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Lone Star Stalag : German prisoners of war at Camp Hearne / Michael R. Waters, with Mark Long ... [et al.].

By: Waters, Michael R.
Material type: materialTypeLabelBookPublisher: College Station : Texas A & M University Press, c2004Edition: 1st ed.Description: xv, 268 p. : ill., maps ; 25 cm.ISBN: 1585443182 (alk. paper); 9781585443185 (alk. paper).Subject(s): Camp Hearne -- History | Camp Hearne -- Management | World War, 1939-1945 -- Prisoners and prisons, American | Prisoners of war -- Germany | Prisoners of war -- United StatesAdditional physical formats: Online version:: Lone Star Stalag.DDC classification: 940.54/72764239
Contents:
The prisoners arrive at Camp Hearne -- Life at Camp Hearne -- Problems at the camp -- The final months: from V-E Day to the camp's closing -- Camp Hearne artifacts -- Fountains, statues, and buildings -- Legacy.
Review: "Between 1943 and 1945 nearly fifty thousand German prisoners of war, mostly from the German Afrika Korps, lived and worked at seventy POW camps across Texas. Camp Hearne, located on the outskirts of rural Hearne, Texas, was one of the first and largest POW camps in the United States. Now Michael R. Waters and his research team tell the story of the five thousand German soldiers held as POWs at that camp during World War II." "Drawing on newspaper accounts and official records from the time, an archaeological study of the site, and the recollections of surviving POWs, guards, and local residents, Waters and his team have constructed a detailed description of life in the camp: educational opportunities, recreation, mail call, religious practices, work details, and the food provided. Also revealed are the more serious issues that faced the Americans inside the POW compounds: illegal alcohol distillation, suicides, escapes, hidden secret shortwave radios, and the subversion of postal services. Artifacts recovered from the site and from the collections of local residents add concrete details. Waters also discusses the national policies and motivations for the treatment of prisoners that prescribed the particulars of camp life." "The shadow world of Nazism in the camp is revealed, adding darkness to a story that is otherwise optimistic and in places even humorous. The murder of Cpl. Hugo Krauss, a German-born, New York-raised volunteer in the German army, is the most sinister and brutal example of Nazi activity. Captured in North Africa after service in Russia, Krauss was attacked seven months later by six to ten fellow prisoners who beat him to death with clubs, nail-studded boards, and a lead pipe. The dramatic recounting of the murder and the ensuing investigation illustrate much about the underlying political tensions of camp existence." "Lone Star Stalag makes a unique and notable contribution to Texas history. The narrative is enriched by numerous photographs and drawings. It will engage those interested in World War II and hold particular interest for avocational and professional historical archaeologists."--Jacket.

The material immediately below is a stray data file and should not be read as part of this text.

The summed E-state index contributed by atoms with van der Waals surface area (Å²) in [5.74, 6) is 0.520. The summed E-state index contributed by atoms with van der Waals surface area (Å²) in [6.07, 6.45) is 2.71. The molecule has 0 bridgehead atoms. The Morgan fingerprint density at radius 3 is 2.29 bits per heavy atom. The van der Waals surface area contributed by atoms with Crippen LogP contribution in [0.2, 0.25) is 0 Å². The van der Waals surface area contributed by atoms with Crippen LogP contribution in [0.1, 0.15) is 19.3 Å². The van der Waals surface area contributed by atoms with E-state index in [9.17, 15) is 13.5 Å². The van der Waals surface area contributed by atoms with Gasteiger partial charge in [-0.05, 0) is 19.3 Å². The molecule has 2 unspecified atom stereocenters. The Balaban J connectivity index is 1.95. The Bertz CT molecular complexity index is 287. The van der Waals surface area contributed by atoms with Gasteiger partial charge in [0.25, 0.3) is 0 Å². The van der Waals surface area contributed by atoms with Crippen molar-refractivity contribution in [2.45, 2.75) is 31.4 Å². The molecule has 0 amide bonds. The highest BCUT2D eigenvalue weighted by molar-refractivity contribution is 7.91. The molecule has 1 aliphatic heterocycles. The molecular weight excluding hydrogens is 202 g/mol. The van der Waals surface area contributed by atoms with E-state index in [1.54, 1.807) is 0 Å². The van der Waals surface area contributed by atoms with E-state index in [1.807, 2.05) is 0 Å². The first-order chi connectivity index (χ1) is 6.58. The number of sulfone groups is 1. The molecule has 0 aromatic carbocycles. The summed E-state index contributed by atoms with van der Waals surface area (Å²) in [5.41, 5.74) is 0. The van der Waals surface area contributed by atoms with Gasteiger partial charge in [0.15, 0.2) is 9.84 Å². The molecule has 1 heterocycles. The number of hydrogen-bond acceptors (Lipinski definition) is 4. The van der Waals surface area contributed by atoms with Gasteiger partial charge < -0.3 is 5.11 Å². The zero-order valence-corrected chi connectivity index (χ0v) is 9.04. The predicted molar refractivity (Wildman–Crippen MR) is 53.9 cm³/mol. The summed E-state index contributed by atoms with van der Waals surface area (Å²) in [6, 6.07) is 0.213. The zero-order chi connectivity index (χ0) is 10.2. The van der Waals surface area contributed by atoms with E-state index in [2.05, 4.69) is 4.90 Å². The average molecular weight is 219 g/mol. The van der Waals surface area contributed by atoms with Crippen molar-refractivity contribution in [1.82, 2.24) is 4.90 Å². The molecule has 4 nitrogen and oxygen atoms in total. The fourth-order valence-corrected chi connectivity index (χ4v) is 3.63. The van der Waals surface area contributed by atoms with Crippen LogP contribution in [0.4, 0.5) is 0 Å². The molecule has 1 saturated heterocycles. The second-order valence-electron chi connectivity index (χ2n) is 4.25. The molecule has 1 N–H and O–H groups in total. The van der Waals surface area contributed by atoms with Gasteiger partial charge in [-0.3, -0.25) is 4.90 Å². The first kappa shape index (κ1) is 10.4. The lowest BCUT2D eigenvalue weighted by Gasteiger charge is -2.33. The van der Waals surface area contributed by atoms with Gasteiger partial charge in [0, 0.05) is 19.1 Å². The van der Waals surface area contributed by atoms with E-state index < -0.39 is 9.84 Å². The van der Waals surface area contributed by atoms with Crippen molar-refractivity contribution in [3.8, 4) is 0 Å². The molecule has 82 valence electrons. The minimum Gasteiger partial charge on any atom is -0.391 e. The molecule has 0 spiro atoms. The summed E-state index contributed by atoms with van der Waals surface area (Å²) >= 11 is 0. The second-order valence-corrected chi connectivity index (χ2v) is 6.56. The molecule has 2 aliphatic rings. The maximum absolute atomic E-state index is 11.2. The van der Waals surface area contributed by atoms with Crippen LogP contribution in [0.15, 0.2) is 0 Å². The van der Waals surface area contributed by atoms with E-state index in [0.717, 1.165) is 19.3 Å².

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Item type Current location Call number Status Date due Barcode
Book University of Texas At Tyler
Stacks - 3rd Floor
D805.5 .C365 W38 2004 (Browse shelf) Available 0000001766831

Includes bibliographical references (p. [239]-260) and index.

The prisoners arrive at Camp Hearne -- Life at Camp Hearne -- Problems at the camp -- The final months: from V-E Day to the camp's closing -- Camp Hearne artifacts -- Fountains, statues, and buildings -- Legacy.